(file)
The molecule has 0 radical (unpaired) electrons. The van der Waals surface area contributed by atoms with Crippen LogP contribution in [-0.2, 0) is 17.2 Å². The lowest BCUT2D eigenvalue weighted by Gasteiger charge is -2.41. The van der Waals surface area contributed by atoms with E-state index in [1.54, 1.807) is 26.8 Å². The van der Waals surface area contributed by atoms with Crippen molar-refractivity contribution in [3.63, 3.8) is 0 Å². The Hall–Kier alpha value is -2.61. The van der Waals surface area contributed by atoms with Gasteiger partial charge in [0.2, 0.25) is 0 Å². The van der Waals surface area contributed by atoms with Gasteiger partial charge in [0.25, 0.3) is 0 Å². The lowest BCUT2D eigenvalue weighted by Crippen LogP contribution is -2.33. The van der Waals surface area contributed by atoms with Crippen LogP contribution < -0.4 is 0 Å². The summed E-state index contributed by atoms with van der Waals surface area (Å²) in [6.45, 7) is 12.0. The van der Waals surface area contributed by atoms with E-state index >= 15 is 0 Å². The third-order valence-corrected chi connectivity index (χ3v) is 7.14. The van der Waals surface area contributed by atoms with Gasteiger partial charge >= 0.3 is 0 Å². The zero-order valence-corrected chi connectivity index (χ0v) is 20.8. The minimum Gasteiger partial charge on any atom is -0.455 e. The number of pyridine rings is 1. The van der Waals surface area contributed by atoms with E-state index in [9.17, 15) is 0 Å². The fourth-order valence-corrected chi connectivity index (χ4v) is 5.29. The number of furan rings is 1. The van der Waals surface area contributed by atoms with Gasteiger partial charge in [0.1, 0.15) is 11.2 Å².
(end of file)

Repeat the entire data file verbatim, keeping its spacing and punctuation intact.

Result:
The molecule has 0 radical (unpaired) electrons. The van der Waals surface area contributed by atoms with Crippen LogP contribution in [-0.2, 0) is 17.2 Å². The lowest BCUT2D eigenvalue weighted by Gasteiger charge is -2.41. The van der Waals surface area contributed by atoms with E-state index in [1.54, 1.807) is 26.8 Å². The van der Waals surface area contributed by atoms with Crippen molar-refractivity contribution in [3.63, 3.8) is 0 Å². The Hall–Kier alpha value is -2.61. The van der Waals surface area contributed by atoms with Gasteiger partial charge in [0.2, 0.25) is 0 Å². The van der Waals surface area contributed by atoms with Gasteiger partial charge in [0.25, 0.3) is 0 Å². The lowest BCUT2D eigenvalue weighted by Crippen LogP contribution is -2.33. The van der Waals surface area contributed by atoms with Crippen LogP contribution < -0.4 is 0 Å². The summed E-state index contributed by atoms with van der Waals surface area (Å²) in [6.45, 7) is 12.0. The van der Waals surface area contributed by atoms with E-state index >= 15 is 0 Å². The third-order valence-corrected chi connectivity index (χ3v) is 7.14. The van der Waals surface area contributed by atoms with Gasteiger partial charge >= 0.3 is 0 Å². The zero-order valence-corrected chi connectivity index (χ0v) is 20.8. The minimum Gasteiger partial charge on any atom is -0.455 e. The number of pyridine rings is 1. The van der Waals surface area contributed by atoms with E-state index in [9.17, 15) is 0 Å². The fourth-order valence-corrected chi connectivity index (χ4v) is 5.29. The number of furan rings is 1. The van der Waals surface area contributed by atoms with Gasteiger partial charge in [0.1, 0.15) is 11.2 Å².